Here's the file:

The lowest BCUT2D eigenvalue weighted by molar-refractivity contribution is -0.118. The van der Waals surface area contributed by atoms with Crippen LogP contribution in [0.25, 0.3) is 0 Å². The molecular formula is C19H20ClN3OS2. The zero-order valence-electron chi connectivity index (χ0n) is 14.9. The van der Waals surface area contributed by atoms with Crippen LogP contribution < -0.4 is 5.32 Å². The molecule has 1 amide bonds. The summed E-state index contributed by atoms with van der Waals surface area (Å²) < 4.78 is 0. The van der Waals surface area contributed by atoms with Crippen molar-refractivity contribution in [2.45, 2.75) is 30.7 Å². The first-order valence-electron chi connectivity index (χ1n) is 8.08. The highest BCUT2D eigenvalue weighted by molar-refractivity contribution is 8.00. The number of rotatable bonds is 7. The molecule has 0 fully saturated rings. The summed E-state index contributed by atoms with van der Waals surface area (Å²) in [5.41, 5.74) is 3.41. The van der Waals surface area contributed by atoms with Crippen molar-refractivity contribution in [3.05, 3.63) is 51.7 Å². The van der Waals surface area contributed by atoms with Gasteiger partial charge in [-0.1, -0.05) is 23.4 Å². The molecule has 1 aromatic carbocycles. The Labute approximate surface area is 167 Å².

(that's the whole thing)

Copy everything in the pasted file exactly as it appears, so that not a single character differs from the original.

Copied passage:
The lowest BCUT2D eigenvalue weighted by molar-refractivity contribution is -0.118. The van der Waals surface area contributed by atoms with Crippen LogP contribution in [0.25, 0.3) is 0 Å². The molecular formula is C19H20ClN3OS2. The zero-order valence-electron chi connectivity index (χ0n) is 14.9. The van der Waals surface area contributed by atoms with Crippen LogP contribution < -0.4 is 5.32 Å². The molecule has 1 amide bonds. The summed E-state index contributed by atoms with van der Waals surface area (Å²) < 4.78 is 0. The van der Waals surface area contributed by atoms with Crippen molar-refractivity contribution in [2.45, 2.75) is 30.7 Å². The first-order valence-electron chi connectivity index (χ1n) is 8.08. The highest BCUT2D eigenvalue weighted by molar-refractivity contribution is 8.00. The number of rotatable bonds is 7. The molecule has 0 fully saturated rings. The summed E-state index contributed by atoms with van der Waals surface area (Å²) in [5.41, 5.74) is 3.41. The van der Waals surface area contributed by atoms with Crippen molar-refractivity contribution in [3.05, 3.63) is 51.7 Å². The van der Waals surface area contributed by atoms with Gasteiger partial charge in [-0.1, -0.05) is 23.4 Å². The molecule has 1 aromatic carbocycles. The Labute approximate surface area is 167 Å².